A last will and testament, often referred to simply as a “will,” is one of the foundational documents of any estate plan. Simply put, a will allocates how your estate, including all of your assets, will be divided upon your death. This allows the individual making the will, known as the “testator,” to ensure his or her family members and loved ones are taken care of in the future. It also allows the testator to distribute his or her assets according to his or her wishes and make charitable donations from his or her estate.
A last will and testament does not allow the testator to put instructions in place regarding healthcare decisions and medical care in the event that the testator becomes incapacitated. To do this, you will need to create a living will/advance health care directive.
The Purpose of a Last Will & Testament
The primary purpose of a will is to determine how you would like the various assets that comprise your estate to be divided when you die. If you die without a will, this will be decided for you by the court based on North Carolina law.
Depending on your unique situation, the assets comprising your estate may include:
- A family home
- Vacation homes
- Additional real properties
- Retirement accounts
- Bank accounts
- Personal property
This list is not exhaustive; essentially, all assets that make up your net worth in the eyes of the law are part of your estate and subject to distribution when you die.
In addition to distributing your personal property, a last will and testament can be used to name a personal representative who will be in charge of making sure that the wishes outlined in your will are carried out. You may also use your will to name a guardian for your minor children or an incapacitated adult in your care.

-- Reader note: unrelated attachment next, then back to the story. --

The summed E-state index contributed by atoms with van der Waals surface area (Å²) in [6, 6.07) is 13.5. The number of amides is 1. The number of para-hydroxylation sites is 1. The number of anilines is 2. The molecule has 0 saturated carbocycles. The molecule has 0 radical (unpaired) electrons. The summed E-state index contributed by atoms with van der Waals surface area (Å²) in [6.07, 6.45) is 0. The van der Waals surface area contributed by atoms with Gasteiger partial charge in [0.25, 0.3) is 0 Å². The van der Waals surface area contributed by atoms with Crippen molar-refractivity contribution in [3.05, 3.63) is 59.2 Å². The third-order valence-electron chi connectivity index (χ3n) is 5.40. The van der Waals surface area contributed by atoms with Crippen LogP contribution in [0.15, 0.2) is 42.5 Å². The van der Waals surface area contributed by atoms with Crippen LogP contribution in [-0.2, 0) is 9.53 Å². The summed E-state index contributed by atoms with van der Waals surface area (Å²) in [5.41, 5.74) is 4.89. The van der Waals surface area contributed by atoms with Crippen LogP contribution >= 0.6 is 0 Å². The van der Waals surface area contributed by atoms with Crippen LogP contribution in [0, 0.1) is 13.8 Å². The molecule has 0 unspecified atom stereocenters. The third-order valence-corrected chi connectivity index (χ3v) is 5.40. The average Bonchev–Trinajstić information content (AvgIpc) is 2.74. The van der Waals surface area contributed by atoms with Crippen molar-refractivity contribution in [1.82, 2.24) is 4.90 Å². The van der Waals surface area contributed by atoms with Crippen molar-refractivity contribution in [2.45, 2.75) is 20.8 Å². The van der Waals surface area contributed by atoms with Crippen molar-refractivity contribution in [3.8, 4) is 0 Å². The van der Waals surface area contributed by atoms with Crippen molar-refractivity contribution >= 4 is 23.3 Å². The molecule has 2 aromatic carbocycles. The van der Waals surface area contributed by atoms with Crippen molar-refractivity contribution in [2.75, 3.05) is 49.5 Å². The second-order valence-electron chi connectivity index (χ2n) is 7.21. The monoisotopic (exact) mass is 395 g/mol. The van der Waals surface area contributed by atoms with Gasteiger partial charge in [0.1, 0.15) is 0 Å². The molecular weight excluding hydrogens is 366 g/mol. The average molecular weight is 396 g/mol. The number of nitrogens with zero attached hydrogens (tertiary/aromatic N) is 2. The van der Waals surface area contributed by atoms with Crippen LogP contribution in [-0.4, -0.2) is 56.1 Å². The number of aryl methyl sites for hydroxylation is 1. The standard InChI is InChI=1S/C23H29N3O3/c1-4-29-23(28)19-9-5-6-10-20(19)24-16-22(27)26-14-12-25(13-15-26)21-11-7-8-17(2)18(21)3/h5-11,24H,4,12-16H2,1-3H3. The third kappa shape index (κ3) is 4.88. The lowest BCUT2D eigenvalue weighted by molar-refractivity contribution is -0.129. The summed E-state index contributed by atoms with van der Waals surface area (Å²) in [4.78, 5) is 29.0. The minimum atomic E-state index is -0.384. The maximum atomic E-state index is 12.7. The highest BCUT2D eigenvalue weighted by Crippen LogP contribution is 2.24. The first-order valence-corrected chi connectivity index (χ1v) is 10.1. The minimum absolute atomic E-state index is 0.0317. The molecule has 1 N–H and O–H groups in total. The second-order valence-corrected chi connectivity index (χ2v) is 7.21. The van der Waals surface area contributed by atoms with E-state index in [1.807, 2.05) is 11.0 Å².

Supplemental Needs Trusts
If you are the parent or legal guardian of a child or adult with special needs, leaving assets to this individual in your last will and testament may ultimately be to their detriment. An individual with special needs must meet certain income requirements in order to qualify for federal and state benefits. Inheriting property and/or income from you upon your death may make him or her ineligible to receive these benefits.
In order to protect a loved one with special needs, you will need to create a supplemental needs trust, or special needs trust, as it is more commonly called. With a special needs trust, you may place certain assets aside for your loved one without affecting his or her ability to receive state/federal benefits by titling the assets in the name of the trust. This, in effect, shields these assets on behalf of your loved one and allows him or her to have the best quality of life possible after you are gone. You will need to designate a trustee who will manage the special needs trust. You can serve as the trustee during your lifetime, with a successor trustee taking control when you die.
Contact Law Office of Kelli Y. Allen, PLLC
The process of creating a last will and testament or special needs trust is not necessarily difficult, but it can be complex. It is important that you speak to an elder law attorney who can help you look at a variety of concerns unique to your situation.
At Law Office of Kelli Y. Allen, PLLC, our Charlotte elder law attorney can assist you in drafting your will, making changes to your existing will, or revoking your will altogether. We can also help you create a trust, including a supplemental needs trust, to protect your loved ones and family members. Reach out to our legal team today for a free, 30-minute meet-and-greet.
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